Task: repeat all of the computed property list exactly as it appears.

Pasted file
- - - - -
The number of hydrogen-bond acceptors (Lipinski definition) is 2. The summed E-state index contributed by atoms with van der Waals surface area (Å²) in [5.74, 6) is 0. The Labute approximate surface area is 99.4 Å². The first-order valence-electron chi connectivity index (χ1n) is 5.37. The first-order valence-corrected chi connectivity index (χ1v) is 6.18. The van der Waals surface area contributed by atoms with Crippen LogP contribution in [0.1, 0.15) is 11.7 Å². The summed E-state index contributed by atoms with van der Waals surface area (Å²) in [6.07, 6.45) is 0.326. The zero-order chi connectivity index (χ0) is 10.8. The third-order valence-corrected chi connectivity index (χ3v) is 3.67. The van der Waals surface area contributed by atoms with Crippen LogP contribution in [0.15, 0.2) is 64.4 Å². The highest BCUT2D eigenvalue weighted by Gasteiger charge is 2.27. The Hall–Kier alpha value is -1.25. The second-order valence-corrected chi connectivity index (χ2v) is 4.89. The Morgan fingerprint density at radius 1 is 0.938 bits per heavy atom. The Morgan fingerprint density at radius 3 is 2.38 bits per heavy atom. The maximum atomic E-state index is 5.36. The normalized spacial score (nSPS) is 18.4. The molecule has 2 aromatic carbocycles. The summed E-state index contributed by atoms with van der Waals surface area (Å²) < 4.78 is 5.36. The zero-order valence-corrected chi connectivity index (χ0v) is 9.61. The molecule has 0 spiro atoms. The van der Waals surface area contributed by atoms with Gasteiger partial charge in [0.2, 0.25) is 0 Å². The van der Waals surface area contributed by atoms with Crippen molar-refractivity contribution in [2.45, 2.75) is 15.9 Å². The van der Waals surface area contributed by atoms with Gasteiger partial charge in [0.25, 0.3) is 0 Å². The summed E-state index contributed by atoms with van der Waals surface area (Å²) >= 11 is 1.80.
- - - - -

The number of hydrogen-bond acceptors (Lipinski definition) is 2. The summed E-state index contributed by atoms with van der Waals surface area (Å²) in [5.74, 6) is 0. The Labute approximate surface area is 99.4 Å². The first-order valence-electron chi connectivity index (χ1n) is 5.37. The first-order valence-corrected chi connectivity index (χ1v) is 6.18. The van der Waals surface area contributed by atoms with Crippen LogP contribution in [0.1, 0.15) is 11.7 Å². The summed E-state index contributed by atoms with van der Waals surface area (Å²) in [6.07, 6.45) is 0.326. The zero-order chi connectivity index (χ0) is 10.8. The third-order valence-corrected chi connectivity index (χ3v) is 3.67. The van der Waals surface area contributed by atoms with Crippen LogP contribution in [0.15, 0.2) is 64.4 Å². The highest BCUT2D eigenvalue weighted by Gasteiger charge is 2.27. The Hall–Kier alpha value is -1.25. The second-order valence-corrected chi connectivity index (χ2v) is 4.89. The Morgan fingerprint density at radius 1 is 0.938 bits per heavy atom. The Morgan fingerprint density at radius 3 is 2.38 bits per heavy atom. The maximum atomic E-state index is 5.36. The normalized spacial score (nSPS) is 18.4. The molecule has 2 aromatic carbocycles. The summed E-state index contributed by atoms with van der Waals surface area (Å²) < 4.78 is 5.36. The zero-order valence-corrected chi connectivity index (χ0v) is 9.61. The molecule has 0 spiro atoms. The van der Waals surface area contributed by atoms with Gasteiger partial charge in [0.2, 0.25) is 0 Å². The van der Waals surface area contributed by atoms with Crippen molar-refractivity contribution in [2.45, 2.75) is 15.9 Å². The van der Waals surface area contributed by atoms with Gasteiger partial charge in [0.25, 0.3) is 0 Å². The summed E-state index contributed by atoms with van der Waals surface area (Å²) >= 11 is 1.80.